The CNS of mammals contains a population of glial stem cells that can potentially develop into oligodendrocytes. These cells, called NG2+, grow and expand during early development, so that later in life they slowly but steadily transform into oligodendrocytes, which are involved in the formation and preservation of the cell-protective substance myelin. The isolation of nerve cells by myelin allows the acceleration of the transmission of electrical impulses to occur and in diseases like multiple sclerosis is broken.
Oligomeric precursors out of control
That NG2+ cells behave completely differently in the nervous system of mice with induced ALS to those NG2+ cells in healthy mice is revealed in an investigation by neuroscientists working with Dwight Bergles at Johns Hopkins University School of Medicine in Baltimore, USA.
They followed the development of these progenitor cells in healthy mice and animals with a mutation of the gene SOD2, which causes ALS. A colour marker permitted their localisation and tracking at different points of their development.
While the growth scheme of the NG2+ cells in healthy tissue of the spinal cord quietly elapsed, mature cells steadily developed or precursor cells were replaced, the cells in the degeneratively-altered tissue appeared to be out of control. The researchers compare the behaviour of these cells with a high-speed treadmill. They multiplied excessively and transformed much more easily into oligrodendrocytes, that looked neither normal nor were viable for a long time. Cell death after differentiation was rapid. Natural mechanisms, which interrupt this process and keep the cells in check, seemed to have been overriden.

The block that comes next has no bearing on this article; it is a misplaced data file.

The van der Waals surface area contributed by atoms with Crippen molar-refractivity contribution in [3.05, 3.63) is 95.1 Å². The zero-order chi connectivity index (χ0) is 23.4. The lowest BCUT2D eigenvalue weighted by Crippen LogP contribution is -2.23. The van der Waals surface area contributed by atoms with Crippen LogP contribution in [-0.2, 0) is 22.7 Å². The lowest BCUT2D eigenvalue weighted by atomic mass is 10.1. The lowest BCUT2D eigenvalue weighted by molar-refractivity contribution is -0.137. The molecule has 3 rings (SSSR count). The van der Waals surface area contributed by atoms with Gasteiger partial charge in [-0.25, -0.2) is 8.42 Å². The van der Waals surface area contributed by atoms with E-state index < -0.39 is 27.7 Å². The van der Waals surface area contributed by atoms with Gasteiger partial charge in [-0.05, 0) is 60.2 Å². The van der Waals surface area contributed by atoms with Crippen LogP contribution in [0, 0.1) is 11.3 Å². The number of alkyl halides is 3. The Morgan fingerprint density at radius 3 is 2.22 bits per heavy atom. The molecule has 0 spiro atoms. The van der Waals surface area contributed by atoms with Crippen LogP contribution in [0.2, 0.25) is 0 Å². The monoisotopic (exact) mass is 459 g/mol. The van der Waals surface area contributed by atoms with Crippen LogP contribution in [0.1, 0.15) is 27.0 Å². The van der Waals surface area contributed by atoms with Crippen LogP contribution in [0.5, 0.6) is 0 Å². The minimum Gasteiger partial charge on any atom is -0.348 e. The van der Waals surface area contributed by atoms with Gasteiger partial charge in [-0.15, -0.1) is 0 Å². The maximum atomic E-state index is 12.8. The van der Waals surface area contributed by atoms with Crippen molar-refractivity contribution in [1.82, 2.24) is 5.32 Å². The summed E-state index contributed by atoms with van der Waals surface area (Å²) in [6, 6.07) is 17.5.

Protection or destruction?
Thus, NG2+ cells are the cell population with the highest rate of proliferation in the spinal cord of mice with ALS. Improperly-functioning oligodendrocytes are continually produced, according to the researchers. They suspect that already before the degeneration of nerve tissue, it gets to the point where massive destruction of oligodendrocytes occurs, which could play a role in the progression of the disease.
But the importance of, on the one hand, massive cell activity with the production of oligodendrocytes in the grey matter of the CNS and, on the other, the destruction of motor neurons, remains in the final analysis unclear. It is known that oligodendrocytes are attacked particularly easy by oxidative stress. It is also known, however, that after acute trauma of the CNS an increase in NG2+ activity can be observed, which possibly represents an attempt to limit the damage.
Trauma and ALS
That there may indeed be a relationship between CNS trauma and ALS was revealed in a recent investigation by the Center for the Study of Traumatic Encepalopathy (CSTE) at the Boston University School of Medicine. Studies of the brain and spinal cord of professional football players and one boxer showed that they more often develop a disease which is strikingly similar to ALS. Three in twelve former professional athletes presented an abnormal protein that is also found in the sporadically occurring form of ALS. Four of the twelve men had during their lifetime been diagnosed with ALS.
NG2+ not multipotent, but perhaps influenceable
The research group led by Bergles was able to obtain further insights: NG2+ cells had long been considered multipotent. Consequently, it was assumed that they were in fact stem cells, which have the ability to develop into different cell types in the nervous system. This is obviously not true. In the present investigation no proof has been found that the cells develop into anything other than oligodendrocytes, in both the sick and the healthy.
There are perhaps factors that inhibit the development of other cells of the nervous system, say the scientists. To track and to influence them might be possible in the future and thus influence the course of ALS and a new approach to ALS.